Despite the widespread cancellation of camps and activities due to COVID-19, the Santa Maria Recreation and Parks Department is still finding safe ways to bring recreational activities to people of all ages this summer.
Department officials are eager to provide safe access to recreational opportunities after months of activities being limited by the virus, according to Recreation Services manager Dennis Smitherman.
And, community members have been eager to participate in summer activities, as evidenced by the rapidly-filled registration for swimming lessons at Paul Nelson Aquatic Center, which reopened July 21.
"Right now, we're trying to determine the interest of the community in these events. If activities like swim lessons continue to grow, then we'll continue to offer those through our fall months," Smitherman said. "What we can't handle is large group activities at this point."
At swim lessons, COVID-19 safety protocols have helped make the lessons a success so far, with instructors teaching from the deck and parents required to be in the water with young children, Smitherman said.
Offering safe activities for teens
The department is utilizing similar caution and creativity to offer safe activities for teens, through free pop-up events at different community parks.
The pop-ups kicked off Tuesday afternoon at Minami Community Center with a baseball skills challenge, where teens were able to practice batting and pitching with free snacks available.
On Aug. 4 and 5, the department is also planning two "appetizers and art" pop-ups, where participants can make art inspired by different tastes.
Organized by the Mayor's Task Force on Youth Safety, the pop-ups are one of the only activities the task force was able to organize this summer, due to COVID-19 restrictions as well as budgetary impacts from the virus, Smitherman said.
"We've offered teen pop-ups throughout the community over the last year, and they've been somewhat popular. I think teens are looking to get out of the house, and I think parents are appreciating that we're keeping teens safe through safety protocols," he said.
Also on Aug. 4 and 5, the department will offer socially-distanced youth volleyball and basketball clinics for kids ages 8 to 13, focusing on drills and skill-building rather than close-contact scrimmaging.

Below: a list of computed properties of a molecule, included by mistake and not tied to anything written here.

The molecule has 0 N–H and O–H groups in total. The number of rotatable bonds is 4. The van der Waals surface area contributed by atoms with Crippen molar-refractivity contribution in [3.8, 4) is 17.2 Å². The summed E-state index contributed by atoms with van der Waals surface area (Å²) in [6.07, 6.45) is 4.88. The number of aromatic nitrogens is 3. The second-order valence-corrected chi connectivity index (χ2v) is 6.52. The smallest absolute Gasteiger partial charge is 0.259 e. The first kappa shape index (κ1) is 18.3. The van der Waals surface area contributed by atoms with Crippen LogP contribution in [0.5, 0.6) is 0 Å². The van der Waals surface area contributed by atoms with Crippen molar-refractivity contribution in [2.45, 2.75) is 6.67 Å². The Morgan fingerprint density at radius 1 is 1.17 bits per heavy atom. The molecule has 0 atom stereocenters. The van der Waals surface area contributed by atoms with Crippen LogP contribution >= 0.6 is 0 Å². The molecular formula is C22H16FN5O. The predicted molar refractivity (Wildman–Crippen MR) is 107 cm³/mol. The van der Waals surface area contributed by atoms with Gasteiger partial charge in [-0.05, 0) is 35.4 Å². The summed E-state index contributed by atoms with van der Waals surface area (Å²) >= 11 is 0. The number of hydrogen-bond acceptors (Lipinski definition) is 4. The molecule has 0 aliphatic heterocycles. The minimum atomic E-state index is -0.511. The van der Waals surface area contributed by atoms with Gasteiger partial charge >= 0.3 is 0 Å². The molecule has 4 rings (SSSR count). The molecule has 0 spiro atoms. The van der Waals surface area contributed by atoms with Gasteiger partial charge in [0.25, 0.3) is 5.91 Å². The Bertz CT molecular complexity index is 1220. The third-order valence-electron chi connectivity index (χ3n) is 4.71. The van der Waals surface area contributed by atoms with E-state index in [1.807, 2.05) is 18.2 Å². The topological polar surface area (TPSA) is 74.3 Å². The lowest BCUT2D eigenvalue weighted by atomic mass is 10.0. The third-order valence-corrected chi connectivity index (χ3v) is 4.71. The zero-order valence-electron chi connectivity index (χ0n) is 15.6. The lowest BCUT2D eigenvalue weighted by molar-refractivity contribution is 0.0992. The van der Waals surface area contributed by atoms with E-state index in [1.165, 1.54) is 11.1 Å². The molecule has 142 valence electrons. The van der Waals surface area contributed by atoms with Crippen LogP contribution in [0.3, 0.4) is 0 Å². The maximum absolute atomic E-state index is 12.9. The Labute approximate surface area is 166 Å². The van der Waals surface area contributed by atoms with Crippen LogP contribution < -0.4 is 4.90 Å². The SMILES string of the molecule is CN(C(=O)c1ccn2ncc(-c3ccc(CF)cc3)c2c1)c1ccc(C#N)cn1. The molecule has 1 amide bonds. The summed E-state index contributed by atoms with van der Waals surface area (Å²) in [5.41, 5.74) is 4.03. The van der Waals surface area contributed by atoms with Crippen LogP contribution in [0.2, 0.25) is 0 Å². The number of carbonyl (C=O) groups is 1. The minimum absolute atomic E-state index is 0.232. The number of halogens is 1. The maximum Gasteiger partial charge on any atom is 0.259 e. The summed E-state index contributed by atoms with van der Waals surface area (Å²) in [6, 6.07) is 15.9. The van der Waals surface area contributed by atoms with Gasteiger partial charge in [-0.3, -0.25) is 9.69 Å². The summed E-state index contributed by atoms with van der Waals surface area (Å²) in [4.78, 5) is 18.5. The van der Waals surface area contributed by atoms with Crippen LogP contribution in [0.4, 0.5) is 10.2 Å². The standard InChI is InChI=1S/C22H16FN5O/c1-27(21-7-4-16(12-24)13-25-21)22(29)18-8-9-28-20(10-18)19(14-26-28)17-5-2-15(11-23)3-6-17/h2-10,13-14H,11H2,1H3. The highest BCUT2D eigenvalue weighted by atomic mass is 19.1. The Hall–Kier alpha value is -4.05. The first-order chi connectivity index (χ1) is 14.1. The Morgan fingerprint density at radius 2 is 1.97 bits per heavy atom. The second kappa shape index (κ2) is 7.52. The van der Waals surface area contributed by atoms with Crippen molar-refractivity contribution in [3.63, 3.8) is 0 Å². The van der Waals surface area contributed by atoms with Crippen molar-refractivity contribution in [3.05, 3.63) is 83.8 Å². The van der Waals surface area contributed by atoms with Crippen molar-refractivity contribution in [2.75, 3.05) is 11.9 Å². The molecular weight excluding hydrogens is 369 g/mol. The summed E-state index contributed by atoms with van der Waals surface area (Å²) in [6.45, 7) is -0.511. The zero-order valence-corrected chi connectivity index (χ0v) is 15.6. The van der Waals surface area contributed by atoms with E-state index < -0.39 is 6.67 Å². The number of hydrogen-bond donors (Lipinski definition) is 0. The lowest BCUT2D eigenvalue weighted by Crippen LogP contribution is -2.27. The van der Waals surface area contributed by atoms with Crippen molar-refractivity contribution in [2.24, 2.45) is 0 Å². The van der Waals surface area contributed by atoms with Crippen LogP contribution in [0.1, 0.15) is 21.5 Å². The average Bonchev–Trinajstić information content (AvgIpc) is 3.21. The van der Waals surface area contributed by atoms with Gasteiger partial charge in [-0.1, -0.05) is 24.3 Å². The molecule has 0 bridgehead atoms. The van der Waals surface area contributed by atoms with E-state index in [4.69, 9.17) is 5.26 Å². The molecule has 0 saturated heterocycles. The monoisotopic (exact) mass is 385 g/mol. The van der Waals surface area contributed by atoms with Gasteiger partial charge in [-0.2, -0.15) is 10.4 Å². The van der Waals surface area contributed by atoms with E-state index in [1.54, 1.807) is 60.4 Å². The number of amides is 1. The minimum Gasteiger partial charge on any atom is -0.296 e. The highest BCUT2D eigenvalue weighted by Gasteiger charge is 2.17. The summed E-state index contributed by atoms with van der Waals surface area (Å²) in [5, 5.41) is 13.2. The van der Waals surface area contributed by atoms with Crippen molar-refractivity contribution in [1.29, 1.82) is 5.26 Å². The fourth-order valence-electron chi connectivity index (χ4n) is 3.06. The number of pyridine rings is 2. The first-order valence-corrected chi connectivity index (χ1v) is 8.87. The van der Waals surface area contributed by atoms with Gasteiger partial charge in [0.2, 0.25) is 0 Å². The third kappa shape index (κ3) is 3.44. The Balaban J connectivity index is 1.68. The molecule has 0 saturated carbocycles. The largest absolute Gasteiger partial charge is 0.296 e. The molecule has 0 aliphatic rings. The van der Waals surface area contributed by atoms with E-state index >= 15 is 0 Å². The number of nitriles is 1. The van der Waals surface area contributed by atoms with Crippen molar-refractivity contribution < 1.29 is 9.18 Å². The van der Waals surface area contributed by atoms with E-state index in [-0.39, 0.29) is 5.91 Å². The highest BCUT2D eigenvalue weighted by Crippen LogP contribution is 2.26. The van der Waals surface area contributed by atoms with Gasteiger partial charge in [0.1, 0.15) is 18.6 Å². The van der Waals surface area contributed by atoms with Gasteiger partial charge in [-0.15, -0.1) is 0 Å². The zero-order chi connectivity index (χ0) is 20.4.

For all sports-related activities, Smitherman said, specific equipment is designated to each person rather than being shared, to prevent the need for constant sanitizing.
The department also has moved its Confident Me workshop for teens, originally planned for mid-March, to Aug. 10 to 14. The free virtual conference takes place from 3 to 5 p.m. each day and will provide activities and discussions focused on building positive self-esteem, led by staff at Marian Regional Medical Center.
Giving adults fun options, too
Since adults and seniors are also lacking recreation options, the department has begun offering drive-in bingo. At the first event Thursday morning, 20 cars were parked outside Elwin Mussell Senior Center, with passengers waiting to hear numbers called via radio transmission from Recreation and Parks employees.
"We planned it in the morning hours before the weather got warm. We had a pretty decent turnout for the first time. I think people appreciated being out of the house," he said, adding that the cost for extra broadcasting equipment was only around $50.
Further drive-in events are also in the works, with plans for drive-in movies at Los Flores Ranch Park and other locations, Smitherman said.
"Slowly but surely, we'll get back to recreating," Smitherman said.
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